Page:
Dilated Cardiomyopathy (DCM), also known as congestive cardiomyopathy, is the most common form of cardiomyopathy in children. About 50 to 60 percent of all pediatric cardiomyopathy cases are diagnosed as DCM, or approximately six out of every million children each year. DCM is reportedly more common in boys than girls. Although all age groups are affected, studies show that DCM is more common in infants (before age 1 year) than in children.
DCM occurs when the muscles in one of more of the heart’s chambers become enlarged or stretched (dilated). The other chambers of the heart must work harder to compensate for the affected chambers, and they too also may become dilated and enlarged. As the condition progresses, the heart becomes weaker, unable to pump blood through the body. This can lead to congestive heart failure and cause a build-up of fluid in the lungs, liver, abdomen and lower legs.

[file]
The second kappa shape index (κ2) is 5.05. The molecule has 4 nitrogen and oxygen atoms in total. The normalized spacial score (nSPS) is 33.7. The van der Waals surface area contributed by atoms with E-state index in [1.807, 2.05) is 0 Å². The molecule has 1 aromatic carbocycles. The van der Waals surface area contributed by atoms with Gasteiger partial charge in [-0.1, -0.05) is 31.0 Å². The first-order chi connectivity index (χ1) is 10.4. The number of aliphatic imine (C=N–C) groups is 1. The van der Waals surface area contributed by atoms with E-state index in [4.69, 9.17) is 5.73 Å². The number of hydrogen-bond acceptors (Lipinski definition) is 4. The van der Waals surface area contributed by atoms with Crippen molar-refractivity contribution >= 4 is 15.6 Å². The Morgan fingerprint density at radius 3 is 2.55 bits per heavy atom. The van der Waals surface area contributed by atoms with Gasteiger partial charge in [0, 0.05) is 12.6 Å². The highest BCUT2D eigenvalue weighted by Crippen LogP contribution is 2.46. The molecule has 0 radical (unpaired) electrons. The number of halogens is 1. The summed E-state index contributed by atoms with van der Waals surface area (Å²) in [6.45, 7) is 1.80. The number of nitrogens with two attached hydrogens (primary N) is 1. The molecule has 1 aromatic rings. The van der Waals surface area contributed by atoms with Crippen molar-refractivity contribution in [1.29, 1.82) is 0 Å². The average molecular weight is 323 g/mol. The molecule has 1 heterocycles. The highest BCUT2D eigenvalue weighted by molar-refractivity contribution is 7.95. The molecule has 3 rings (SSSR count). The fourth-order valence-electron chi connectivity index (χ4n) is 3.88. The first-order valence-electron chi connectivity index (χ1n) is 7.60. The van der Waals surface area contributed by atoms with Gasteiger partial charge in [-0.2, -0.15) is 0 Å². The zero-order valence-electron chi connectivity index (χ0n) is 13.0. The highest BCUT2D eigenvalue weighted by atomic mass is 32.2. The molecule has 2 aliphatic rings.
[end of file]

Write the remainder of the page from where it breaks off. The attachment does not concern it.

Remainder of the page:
Causes of Dilated Cardiomyopathy
In a large majority of cases, the exact cause of DCM cannot be determined (idiopathic cardiomyopathy). In children, DCM is often acquired by a viral infection that causes inflammation of the heart muscle (myocarditis) and permanently damages the heart muscle cells. Exposure to cancer-treatment drugs (anthracycline cardiotoxicity) is also a common cause of DCM in children. In addition, children with congenital heart disease may develop DCM from multiple attempts to repair the heart.
DCM can be inherited; an estimated 20 to 30 percent of people with DCM have a parent or sibling with the disease. Children may also develop DCM in association with genetic disorders of a metabolic, neuromuscular, endocrine or hematologic basis.